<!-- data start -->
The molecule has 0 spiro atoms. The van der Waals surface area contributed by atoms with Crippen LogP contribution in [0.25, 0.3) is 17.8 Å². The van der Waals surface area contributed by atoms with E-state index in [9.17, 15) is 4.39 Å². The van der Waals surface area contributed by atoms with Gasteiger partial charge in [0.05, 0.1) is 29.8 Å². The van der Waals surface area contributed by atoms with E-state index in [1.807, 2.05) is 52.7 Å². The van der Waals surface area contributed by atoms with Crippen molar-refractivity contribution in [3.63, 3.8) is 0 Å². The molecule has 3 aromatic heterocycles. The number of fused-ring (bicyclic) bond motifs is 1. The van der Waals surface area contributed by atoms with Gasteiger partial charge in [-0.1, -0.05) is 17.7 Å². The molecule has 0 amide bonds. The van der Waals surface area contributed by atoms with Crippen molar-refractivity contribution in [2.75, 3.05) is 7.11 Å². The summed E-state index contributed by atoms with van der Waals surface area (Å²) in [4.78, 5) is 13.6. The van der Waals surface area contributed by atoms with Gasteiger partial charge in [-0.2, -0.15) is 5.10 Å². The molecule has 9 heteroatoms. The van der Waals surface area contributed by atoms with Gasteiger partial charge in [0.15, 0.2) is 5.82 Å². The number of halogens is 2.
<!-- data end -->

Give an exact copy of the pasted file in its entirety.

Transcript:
The molecule has 0 spiro atoms. The van der Waals surface area contributed by atoms with Crippen LogP contribution in [0.25, 0.3) is 17.8 Å². The van der Waals surface area contributed by atoms with E-state index in [9.17, 15) is 4.39 Å². The van der Waals surface area contributed by atoms with Gasteiger partial charge in [0.05, 0.1) is 29.8 Å². The van der Waals surface area contributed by atoms with E-state index in [1.807, 2.05) is 52.7 Å². The van der Waals surface area contributed by atoms with Crippen molar-refractivity contribution in [3.63, 3.8) is 0 Å². The molecule has 3 aromatic heterocycles. The number of fused-ring (bicyclic) bond motifs is 1. The van der Waals surface area contributed by atoms with Gasteiger partial charge in [-0.1, -0.05) is 17.7 Å². The molecule has 0 amide bonds. The van der Waals surface area contributed by atoms with Crippen molar-refractivity contribution in [2.75, 3.05) is 7.11 Å². The summed E-state index contributed by atoms with van der Waals surface area (Å²) in [4.78, 5) is 13.6. The van der Waals surface area contributed by atoms with Gasteiger partial charge in [-0.2, -0.15) is 5.10 Å². The molecule has 9 heteroatoms. The van der Waals surface area contributed by atoms with Gasteiger partial charge in [0.15, 0.2) is 5.82 Å². The number of halogens is 2.